Alexander on Spending Bill: “Will We or Will We Not Stop Spending Money We Don’t Have? That’s the Question”
Votes to Cut $57 Billion in Spending Over Next Seven Months
Posted on March 9, 2011
“The House [Republicans are] willing to take difficult steps, the Democratic majority says that we can only [save] an amount that equals the debt we’re piling up in one 24-hour period, and the President is missing in action.” – Lamar Alexander
WASHINGTON – U.S. Senator Lamar Alexander (R-Tenn.) today voted for H.R. 1, a bill that would reduce government spending by $57 billion between now and the end of fiscal year 2011 (Sept. 30), calling the legislation “a surer step toward a bright path for America’s future.” Alexander voted against a competing spending proposal by Senate Democrats that would have reduced government spending by just $4.7 billion over the same time period.
“Our friends on the other side suggest that we solve a problem of this dimension by reducing spending by $4.7 billion—by tomorrow about this time, we’ll have piled up as much more debt as they propose to save. That’s not urgent, that’s not responsible, that’s not dealing with difficult decisions in the way people expect us to,” Alexander said. “The Senate will have its own priorities when we pass a bill, but I applaud the Republicans in the House of Representatives for stepping up and making difficult decisions.”
Speaking on the floor of the Senate today, Alexander said: “The question is: Will we or will we not stop spending money we don’t have? Do we have the courage and the common sense and the sense of responsibility to make difficult decisions for the future of our country when it comes to spending and debt?”
“Forty cents of every dollar the federal government spends is borrowed—much of it from China. Here’s another fact: We’re piling up new debt at the rate of $4 billion a day. Here’s another fact: Last month was the shortest month of the year—February—this year’s deficit in just that month was the largest in history: $223 billion.”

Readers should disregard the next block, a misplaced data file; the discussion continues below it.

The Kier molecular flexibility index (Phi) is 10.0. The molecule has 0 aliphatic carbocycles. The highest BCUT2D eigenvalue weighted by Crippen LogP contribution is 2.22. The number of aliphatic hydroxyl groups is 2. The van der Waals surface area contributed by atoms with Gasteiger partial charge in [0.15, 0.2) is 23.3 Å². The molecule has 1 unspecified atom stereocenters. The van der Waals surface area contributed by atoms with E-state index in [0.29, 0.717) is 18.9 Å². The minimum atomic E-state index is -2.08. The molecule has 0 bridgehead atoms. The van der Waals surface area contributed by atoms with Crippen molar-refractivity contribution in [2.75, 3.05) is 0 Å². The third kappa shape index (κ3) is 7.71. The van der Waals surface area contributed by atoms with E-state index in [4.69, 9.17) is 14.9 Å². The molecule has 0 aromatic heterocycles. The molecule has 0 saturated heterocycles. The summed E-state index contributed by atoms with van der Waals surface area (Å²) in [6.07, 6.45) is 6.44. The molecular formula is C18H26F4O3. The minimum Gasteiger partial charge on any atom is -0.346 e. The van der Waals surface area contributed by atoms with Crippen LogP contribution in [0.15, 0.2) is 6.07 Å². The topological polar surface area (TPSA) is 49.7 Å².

“The Republicans in the House of Representatives have stepped up and have made difficult decisions: we may not agree with every single detail of the decision and the Senate will have its own priorities when it passes a bill, but I and I think many others on this side of the aisle are going to vote for HR 1 because it is a surer step toward reducing spending and stopping our country from spending money we don’t have.
“The purpose of the vote I’ll cast today is to say we have an urgent need that needs to be addressed. We have a sense of responsibility toward that decision—we can’t solve much of it today, but we can solve some of it today, and I believe the time to start addressing this urgent need is now.”
“This is an urgent need facing our country: 40 cents out of every dollar is borrowed; $2.2 trillion coming in, $3.7 trillion going out; 47 top economists two weekends ago saying it’s the most urgent need facing our country; the Chairman of the Joint Chiefs of Staff saying it’s our biggest national security threat—the debt. Debt costs jobs—debt at this level costs about a million jobs a year.”
“I ask, where is the President of the United States of America in this debate? His debt commission came out months ago—recommended $4 trillion in savings. No support from the President. … The president offered his budget a few weeks ago—no plan for reducing the federal debt.”
“The House is willing to take difficult steps, the Democratic majority says that we can only find an amount that equals the debt we’re piling up in one 24-hour period, and the President is missing in action. Mr. President, I respectfully say, that is not leadership. We need the President of the United States to join us in an effort to stop our country from spending money that we don’t have, making difficult decisions about spending so we can assure the strength and future of our country.”
“The other side says we can find $4.7 billion to save. We say we can start with $57 billion. I will vote for the $57 billion and against the $4.7 billion because that is a surer step toward a bright path for America’s future.”
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